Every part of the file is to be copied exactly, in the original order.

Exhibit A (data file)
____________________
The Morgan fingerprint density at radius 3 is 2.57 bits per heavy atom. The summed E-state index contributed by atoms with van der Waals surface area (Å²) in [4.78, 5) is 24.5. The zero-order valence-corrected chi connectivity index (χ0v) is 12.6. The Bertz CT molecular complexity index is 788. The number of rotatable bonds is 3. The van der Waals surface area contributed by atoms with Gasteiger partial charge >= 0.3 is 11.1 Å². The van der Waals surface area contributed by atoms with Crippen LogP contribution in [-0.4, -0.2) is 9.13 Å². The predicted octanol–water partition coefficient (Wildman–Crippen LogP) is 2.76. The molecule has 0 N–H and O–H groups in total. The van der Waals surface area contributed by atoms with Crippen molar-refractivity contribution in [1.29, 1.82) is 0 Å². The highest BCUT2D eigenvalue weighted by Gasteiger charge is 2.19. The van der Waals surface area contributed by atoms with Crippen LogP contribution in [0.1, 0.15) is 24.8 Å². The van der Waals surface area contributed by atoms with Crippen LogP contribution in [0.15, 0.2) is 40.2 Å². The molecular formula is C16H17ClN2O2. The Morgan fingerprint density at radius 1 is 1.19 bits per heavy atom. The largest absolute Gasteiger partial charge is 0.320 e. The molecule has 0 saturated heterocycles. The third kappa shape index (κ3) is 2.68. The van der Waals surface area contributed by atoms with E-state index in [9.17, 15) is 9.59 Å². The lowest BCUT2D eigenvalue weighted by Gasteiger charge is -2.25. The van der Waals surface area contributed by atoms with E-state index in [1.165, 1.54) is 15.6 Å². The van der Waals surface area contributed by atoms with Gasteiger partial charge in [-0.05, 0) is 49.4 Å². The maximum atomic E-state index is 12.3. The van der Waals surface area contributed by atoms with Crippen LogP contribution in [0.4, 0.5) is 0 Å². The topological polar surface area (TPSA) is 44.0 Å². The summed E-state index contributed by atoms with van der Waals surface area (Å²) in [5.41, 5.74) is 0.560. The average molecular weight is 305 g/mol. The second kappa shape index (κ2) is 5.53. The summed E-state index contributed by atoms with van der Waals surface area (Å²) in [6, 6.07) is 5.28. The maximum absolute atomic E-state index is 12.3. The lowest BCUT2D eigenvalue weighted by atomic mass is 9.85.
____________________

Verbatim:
The Morgan fingerprint density at radius 3 is 2.57 bits per heavy atom. The summed E-state index contributed by atoms with van der Waals surface area (Å²) in [4.78, 5) is 24.5. The zero-order valence-corrected chi connectivity index (χ0v) is 12.6. The Bertz CT molecular complexity index is 788. The number of rotatable bonds is 3. The van der Waals surface area contributed by atoms with Gasteiger partial charge >= 0.3 is 11.1 Å². The van der Waals surface area contributed by atoms with Crippen LogP contribution in [-0.4, -0.2) is 9.13 Å². The predicted octanol–water partition coefficient (Wildman–Crippen LogP) is 2.76. The molecule has 0 N–H and O–H groups in total. The van der Waals surface area contributed by atoms with Crippen molar-refractivity contribution in [1.29, 1.82) is 0 Å². The highest BCUT2D eigenvalue weighted by Gasteiger charge is 2.19. The van der Waals surface area contributed by atoms with Crippen LogP contribution in [0.1, 0.15) is 24.8 Å². The van der Waals surface area contributed by atoms with Crippen LogP contribution in [0.15, 0.2) is 40.2 Å². The molecular formula is C16H17ClN2O2. The Morgan fingerprint density at radius 1 is 1.19 bits per heavy atom. The largest absolute Gasteiger partial charge is 0.320 e. The molecule has 0 saturated heterocycles. The third kappa shape index (κ3) is 2.68. The van der Waals surface area contributed by atoms with E-state index in [9.17, 15) is 9.59 Å². The lowest BCUT2D eigenvalue weighted by Gasteiger charge is -2.25. The van der Waals surface area contributed by atoms with E-state index in [1.165, 1.54) is 15.6 Å². The van der Waals surface area contributed by atoms with Gasteiger partial charge in [-0.05, 0) is 49.4 Å². The maximum atomic E-state index is 12.3. The van der Waals surface area contributed by atoms with Crippen LogP contribution in [0.4, 0.5) is 0 Å². The topological polar surface area (TPSA) is 44.0 Å². The summed E-state index contributed by atoms with van der Waals surface area (Å²) in [5.41, 5.74) is 0.560. The average molecular weight is 305 g/mol. The second kappa shape index (κ2) is 5.53. The summed E-state index contributed by atoms with van der Waals surface area (Å²) in [6, 6.07) is 5.28. The maximum absolute atomic E-state index is 12.3. The lowest BCUT2D eigenvalue weighted by atomic mass is 9.85.